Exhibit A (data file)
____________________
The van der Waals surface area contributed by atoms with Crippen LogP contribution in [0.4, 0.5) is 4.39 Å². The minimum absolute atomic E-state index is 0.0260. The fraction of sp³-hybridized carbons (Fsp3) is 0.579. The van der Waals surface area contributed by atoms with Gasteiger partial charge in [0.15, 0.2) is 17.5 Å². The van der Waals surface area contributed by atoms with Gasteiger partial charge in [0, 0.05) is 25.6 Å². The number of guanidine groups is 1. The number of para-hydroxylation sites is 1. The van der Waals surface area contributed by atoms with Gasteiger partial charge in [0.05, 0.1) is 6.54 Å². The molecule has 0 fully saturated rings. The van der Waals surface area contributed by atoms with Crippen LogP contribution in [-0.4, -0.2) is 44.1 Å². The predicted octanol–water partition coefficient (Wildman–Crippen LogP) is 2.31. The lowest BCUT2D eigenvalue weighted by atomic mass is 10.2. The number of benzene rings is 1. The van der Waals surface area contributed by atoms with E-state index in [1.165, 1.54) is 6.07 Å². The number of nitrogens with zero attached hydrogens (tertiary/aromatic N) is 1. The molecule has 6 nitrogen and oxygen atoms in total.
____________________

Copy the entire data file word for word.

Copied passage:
The van der Waals surface area contributed by atoms with Crippen LogP contribution in [0.4, 0.5) is 4.39 Å². The minimum absolute atomic E-state index is 0.0260. The fraction of sp³-hybridized carbons (Fsp3) is 0.579. The van der Waals surface area contributed by atoms with Gasteiger partial charge in [0.15, 0.2) is 17.5 Å². The van der Waals surface area contributed by atoms with Gasteiger partial charge in [0, 0.05) is 25.6 Å². The number of guanidine groups is 1. The number of para-hydroxylation sites is 1. The van der Waals surface area contributed by atoms with Gasteiger partial charge in [0.05, 0.1) is 6.54 Å². The molecule has 0 fully saturated rings. The van der Waals surface area contributed by atoms with Crippen LogP contribution in [-0.4, -0.2) is 44.1 Å². The predicted octanol–water partition coefficient (Wildman–Crippen LogP) is 2.31. The lowest BCUT2D eigenvalue weighted by atomic mass is 10.2. The number of benzene rings is 1. The van der Waals surface area contributed by atoms with E-state index in [1.165, 1.54) is 6.07 Å². The number of nitrogens with zero attached hydrogens (tertiary/aromatic N) is 1. The molecule has 6 nitrogen and oxygen atoms in total.